Franklin Pierce Adams
Song Of Synthetic Virility - Poem by Franklin Pierce Adams
Oh, some may sing of the surging sea, or chant
of the raging main;
Or tell of the taffrail blown away by the raging
With an oh, of the feel of the salt sea spray as
it stippls the guffy's cheek!
And oh, for the sob of the creaking mast and the
halyard's aching squeak!
And some may sing of the galley-foist, and some of
And some of the day when the xebec came and hit us
abaft the beam.
Oh, some may sing of the girl in Kew that died for
a sailor's love,
And some may sing of the surging sea, as I may have
Oh, some may long for the Open Road, or crave for
the prairie breeze,
And some, o'er sick of the city's strain, may yearn
for the whispering trees.
With an oh, for the rain to cool my face, and the
wind to blow my hair!
And oh, for the trail to Joyous Garde, where I may
find my fair!
And some may love to lie in the field in the stark
and silent night,
The glistening dew for a coverlet and the moon and
stars for light.
Let others sing of the soughing pines and the winds
that rustle and roar,
And others long for the Open Roadm as I may have
Ay, some may sing of the bursting bomb and the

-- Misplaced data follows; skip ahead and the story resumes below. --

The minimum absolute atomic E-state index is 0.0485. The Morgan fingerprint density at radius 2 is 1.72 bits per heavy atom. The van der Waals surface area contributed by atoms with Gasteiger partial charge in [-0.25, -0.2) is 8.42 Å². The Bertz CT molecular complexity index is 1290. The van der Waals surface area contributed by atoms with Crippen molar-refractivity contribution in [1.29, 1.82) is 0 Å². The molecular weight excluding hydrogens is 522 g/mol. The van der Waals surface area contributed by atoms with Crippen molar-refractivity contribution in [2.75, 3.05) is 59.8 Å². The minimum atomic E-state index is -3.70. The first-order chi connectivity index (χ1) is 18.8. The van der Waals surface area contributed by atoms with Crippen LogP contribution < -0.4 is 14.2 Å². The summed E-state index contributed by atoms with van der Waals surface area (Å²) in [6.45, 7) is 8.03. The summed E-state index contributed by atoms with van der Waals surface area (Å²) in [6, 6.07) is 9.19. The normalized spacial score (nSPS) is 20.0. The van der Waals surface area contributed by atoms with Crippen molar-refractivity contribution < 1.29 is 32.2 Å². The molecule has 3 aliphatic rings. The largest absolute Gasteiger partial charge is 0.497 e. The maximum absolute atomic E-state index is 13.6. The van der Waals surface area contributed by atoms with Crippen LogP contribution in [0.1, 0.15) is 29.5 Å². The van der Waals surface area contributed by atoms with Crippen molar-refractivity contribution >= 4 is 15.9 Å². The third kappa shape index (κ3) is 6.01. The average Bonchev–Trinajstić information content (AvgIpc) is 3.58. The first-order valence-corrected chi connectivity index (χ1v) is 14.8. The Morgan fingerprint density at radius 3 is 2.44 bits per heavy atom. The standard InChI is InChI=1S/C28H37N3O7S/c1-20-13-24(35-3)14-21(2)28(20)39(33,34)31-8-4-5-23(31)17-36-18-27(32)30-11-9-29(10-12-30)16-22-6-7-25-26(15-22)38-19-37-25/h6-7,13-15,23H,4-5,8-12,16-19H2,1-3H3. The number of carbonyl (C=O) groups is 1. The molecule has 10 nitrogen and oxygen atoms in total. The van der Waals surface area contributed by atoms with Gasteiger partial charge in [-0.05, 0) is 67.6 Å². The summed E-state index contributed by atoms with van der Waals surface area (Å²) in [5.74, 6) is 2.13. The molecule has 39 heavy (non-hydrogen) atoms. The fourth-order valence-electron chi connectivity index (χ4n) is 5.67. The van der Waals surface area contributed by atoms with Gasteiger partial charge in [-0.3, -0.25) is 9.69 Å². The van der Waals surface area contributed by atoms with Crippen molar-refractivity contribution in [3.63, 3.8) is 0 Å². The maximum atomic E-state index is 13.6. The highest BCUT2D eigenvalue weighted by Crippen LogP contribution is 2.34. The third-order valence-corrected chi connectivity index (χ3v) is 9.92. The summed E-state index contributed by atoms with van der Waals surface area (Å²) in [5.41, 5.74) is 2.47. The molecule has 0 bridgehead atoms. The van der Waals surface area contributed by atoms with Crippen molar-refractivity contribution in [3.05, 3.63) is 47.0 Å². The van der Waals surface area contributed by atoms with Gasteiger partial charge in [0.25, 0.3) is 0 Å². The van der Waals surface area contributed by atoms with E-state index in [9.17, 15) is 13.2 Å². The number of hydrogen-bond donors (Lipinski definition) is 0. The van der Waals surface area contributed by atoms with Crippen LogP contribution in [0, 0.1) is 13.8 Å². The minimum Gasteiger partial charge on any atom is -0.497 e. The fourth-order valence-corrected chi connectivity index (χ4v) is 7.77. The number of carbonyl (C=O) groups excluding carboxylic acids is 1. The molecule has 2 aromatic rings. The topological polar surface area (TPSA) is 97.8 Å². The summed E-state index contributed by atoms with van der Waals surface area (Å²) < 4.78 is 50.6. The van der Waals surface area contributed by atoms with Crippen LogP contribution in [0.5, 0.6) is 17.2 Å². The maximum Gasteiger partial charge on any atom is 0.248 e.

screech of a screaming shell,
Or tell the tale of the cruel trench on the other
side of hell.
And some may talk of the ten mile hike in the dead
of a winter night,
And others chaunt of the doughtie Kyng with mickle
And some may long for the song of a child and the
lullaby's fairy charm,
And others yearn for the crack of the bat and the
wind of the pitcher's arm.
Oh, some have longed for this and that, and others
have craved and yearned;
And they all may sing of whatever they like, as far
as I'm concerned.
Comments about Song Of Synthetic Virility by Franklin Pierce Adams
Read this poem in other languages
This poem has not been translated into any other language yet.
Still I Rise
The Road Not Taken
If You Forget Me
Edgar Allan Poe
Stopping By Woods On A Snowy Evening
I Do Not Love You Except Because I Love You